The first thing H Woo Lee learned to cook was Gordon Ramsay’s eggs benedict. The first thing he didn’t get right was the Hollandaise sauce.
“I curdled the egg yolks,” he laughs.
While others may have quit and just gone out for brunch, the California-based chef and USC alum continued. What started as a means to an end during the summer of 2017 quickly became an opportunity for growth. Now, with more than 600,000 followers across Instagram and TikTok, Lee is teaching people how to make fine dining dishes at home.
Lee’s journey started in the summer of 2017 when need dictated he learn how to start cooking for himself. Surrounded by unhealthy or expensive options for food at USC, Lee taught himself to cook the meals he wanted but couldn't have.
“I started getting into recipes that I always craved and assumed you could only have at restaurants,” he says. Eggs benedict was the perfect first start. The brunch staple features a few tricky techniques not often used by home cooks. Poaching eggs while maintaining their round shape and without rupturing the yolk can be intimidating, and the Hollandaise sauce requires constant whisking and temperature control to avoid breaking the emulsion. Still, Lee was undeterred.
After the Hollandaise mishap, Lee continued learning, and by mid-2018 his passion expanded into the outside world. After watching a Vice documentary on the Los Angeles underground supper club Paladar, Lee knew he wanted to start his own.
“I needed an excuse to have people over and food was my way to do it,” he says. Lee created Maru Los Angeles, a supper club based off an old frat house serving “Korean-Italian fine dining.” With a guest list of 10, Lee and his co-chefs would prepare a seven to eight course tasting menu on Mondays and Thursdays.
“I got really into the art of all this stuff,” he says. “It really fascinated me.”
With the COVID-19 pandemic, Lee was forced to shut Maru down and work full time for his boss, celebrity luxury wedding planner Kevin Lee. As TikTok grew among U.S. users during the early days of lockdown, Lee experimented with quick-cut cooking videos. It wasn’t until December 13th, Lee’s self-declared “TikTok birthday,” that the self-taught chef really took off.
His first viral video, Wagyu steak with pomme puree and bordelaise sauce, garnered more than 9.9 million views. Since then, Lee’s repertoire has grown to include multiple drinks and desserts.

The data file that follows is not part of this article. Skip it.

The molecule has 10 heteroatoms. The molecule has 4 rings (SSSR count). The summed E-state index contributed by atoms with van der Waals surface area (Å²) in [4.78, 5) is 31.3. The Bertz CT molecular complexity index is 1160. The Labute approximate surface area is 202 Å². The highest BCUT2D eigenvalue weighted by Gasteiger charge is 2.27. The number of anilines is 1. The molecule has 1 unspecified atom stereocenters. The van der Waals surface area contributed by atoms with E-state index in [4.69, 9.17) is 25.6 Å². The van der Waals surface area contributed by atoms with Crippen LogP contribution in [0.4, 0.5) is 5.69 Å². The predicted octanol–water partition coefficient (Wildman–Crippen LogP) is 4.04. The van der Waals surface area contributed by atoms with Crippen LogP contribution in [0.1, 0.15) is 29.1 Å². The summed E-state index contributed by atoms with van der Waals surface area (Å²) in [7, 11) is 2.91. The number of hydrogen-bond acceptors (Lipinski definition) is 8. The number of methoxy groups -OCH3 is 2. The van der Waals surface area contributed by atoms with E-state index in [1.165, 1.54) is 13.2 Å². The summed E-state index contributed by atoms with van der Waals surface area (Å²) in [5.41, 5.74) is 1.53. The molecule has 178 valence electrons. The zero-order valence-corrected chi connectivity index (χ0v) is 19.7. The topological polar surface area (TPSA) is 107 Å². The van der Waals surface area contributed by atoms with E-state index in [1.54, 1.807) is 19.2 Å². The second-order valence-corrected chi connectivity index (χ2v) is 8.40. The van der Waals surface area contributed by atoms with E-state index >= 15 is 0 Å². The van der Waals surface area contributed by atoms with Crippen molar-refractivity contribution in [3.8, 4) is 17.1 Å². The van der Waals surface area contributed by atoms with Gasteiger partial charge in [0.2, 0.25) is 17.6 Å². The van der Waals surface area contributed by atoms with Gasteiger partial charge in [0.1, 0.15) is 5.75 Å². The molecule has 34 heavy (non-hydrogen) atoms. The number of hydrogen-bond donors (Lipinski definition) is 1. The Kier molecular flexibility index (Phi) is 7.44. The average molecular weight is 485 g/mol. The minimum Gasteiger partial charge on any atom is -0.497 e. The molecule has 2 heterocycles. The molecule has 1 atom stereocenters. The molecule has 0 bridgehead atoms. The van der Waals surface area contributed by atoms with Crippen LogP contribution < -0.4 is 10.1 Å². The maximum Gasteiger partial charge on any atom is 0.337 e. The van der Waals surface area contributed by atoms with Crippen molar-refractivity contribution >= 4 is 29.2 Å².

Drawing from his supper club’s “third-culture cuisine,” Lee’s dishes are infused with Asian ingredients for added umami. From a lobster sashimi bowl, to miso carbonara and kimchi hot chicken sandwiches, Lee’s dishes are uniquely his own.
“I just want to do what inspires me,” he says. “Hopefully it inspires others to do the same.”
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His most watched recipe, Spaghetti with Pomodoro sauce, has amassed 2.8 million views. Lee’s take on the classic Italian tomato gravy includes his staple pantry ingredient Korean, a korean plant-based umami seasoning.
Now part of a community of food content creators on social media, Lee is constantly inspired by his counterparts and other creative outlets. From art to music, Lee pushes himself to create more. After his “Cooking for Myself” series took off, Lee launched a second collection of videos titled “People as food.” Taking popular DJs, celebrities, and musicians, Lee creates dishes based on their personalities.
“I’m trying to bridge the gap between food and electronic music,” he says. “I would love to do a tasting menu at a smaller event for a DJ.”
Lee now works part-time for his boss, investing more time in content creation. Cooking for his more than 600,000 followers is not all that different from his supper club days. While running operations for a seven-course dish for 10 people is logistically different than cooking for just himself, Lee’s found that with TikTok, the preparation time can be just as long.
The pressure to perform well in videos exists, but Lee keeps himself grounded by focusing on the food.
“I think cooking is all about trial and error, but also giving and taking,” he says. “This is how I show self-love."
Photography by: Chris Cho Photography